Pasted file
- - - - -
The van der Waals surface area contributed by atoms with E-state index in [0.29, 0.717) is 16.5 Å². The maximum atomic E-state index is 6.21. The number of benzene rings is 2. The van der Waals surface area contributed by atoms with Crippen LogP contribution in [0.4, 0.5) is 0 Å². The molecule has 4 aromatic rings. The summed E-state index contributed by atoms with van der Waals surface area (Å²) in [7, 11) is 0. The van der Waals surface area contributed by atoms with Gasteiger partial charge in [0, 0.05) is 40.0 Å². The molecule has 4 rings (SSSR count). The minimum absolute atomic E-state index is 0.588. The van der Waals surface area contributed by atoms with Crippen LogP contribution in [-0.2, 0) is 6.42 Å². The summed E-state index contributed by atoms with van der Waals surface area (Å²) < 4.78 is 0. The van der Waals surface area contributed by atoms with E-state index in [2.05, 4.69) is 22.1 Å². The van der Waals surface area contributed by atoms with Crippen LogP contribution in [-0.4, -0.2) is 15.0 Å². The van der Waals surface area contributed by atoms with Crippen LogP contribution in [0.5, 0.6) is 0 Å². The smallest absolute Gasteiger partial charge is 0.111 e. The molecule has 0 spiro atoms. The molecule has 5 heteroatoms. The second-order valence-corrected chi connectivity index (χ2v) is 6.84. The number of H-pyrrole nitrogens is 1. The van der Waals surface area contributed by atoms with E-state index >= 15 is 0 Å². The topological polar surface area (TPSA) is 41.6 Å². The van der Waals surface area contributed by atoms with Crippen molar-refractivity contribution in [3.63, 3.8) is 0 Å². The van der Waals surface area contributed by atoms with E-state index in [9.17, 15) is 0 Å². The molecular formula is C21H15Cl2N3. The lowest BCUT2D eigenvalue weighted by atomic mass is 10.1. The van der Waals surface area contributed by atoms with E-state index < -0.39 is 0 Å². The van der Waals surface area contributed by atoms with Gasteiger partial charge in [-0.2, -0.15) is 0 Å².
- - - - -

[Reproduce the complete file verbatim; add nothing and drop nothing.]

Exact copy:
The van der Waals surface area contributed by atoms with E-state index in [0.29, 0.717) is 16.5 Å². The maximum atomic E-state index is 6.21. The number of benzene rings is 2. The van der Waals surface area contributed by atoms with Crippen LogP contribution in [0.4, 0.5) is 0 Å². The molecule has 4 aromatic rings. The summed E-state index contributed by atoms with van der Waals surface area (Å²) in [7, 11) is 0. The van der Waals surface area contributed by atoms with Gasteiger partial charge in [0, 0.05) is 40.0 Å². The molecule has 4 rings (SSSR count). The minimum absolute atomic E-state index is 0.588. The van der Waals surface area contributed by atoms with Crippen LogP contribution in [-0.2, 0) is 6.42 Å². The summed E-state index contributed by atoms with van der Waals surface area (Å²) < 4.78 is 0. The van der Waals surface area contributed by atoms with E-state index in [2.05, 4.69) is 22.1 Å². The van der Waals surface area contributed by atoms with Crippen LogP contribution in [-0.4, -0.2) is 15.0 Å². The van der Waals surface area contributed by atoms with Crippen LogP contribution in [0.5, 0.6) is 0 Å². The smallest absolute Gasteiger partial charge is 0.111 e. The molecule has 0 spiro atoms. The molecule has 5 heteroatoms. The second-order valence-corrected chi connectivity index (χ2v) is 6.84. The number of H-pyrrole nitrogens is 1. The van der Waals surface area contributed by atoms with E-state index >= 15 is 0 Å². The topological polar surface area (TPSA) is 41.6 Å². The van der Waals surface area contributed by atoms with Crippen molar-refractivity contribution in [3.63, 3.8) is 0 Å². The van der Waals surface area contributed by atoms with E-state index in [9.17, 15) is 0 Å². The molecular formula is C21H15Cl2N3. The lowest BCUT2D eigenvalue weighted by atomic mass is 10.1. The van der Waals surface area contributed by atoms with E-state index < -0.39 is 0 Å². The van der Waals surface area contributed by atoms with Gasteiger partial charge in [-0.2, -0.15) is 0 Å².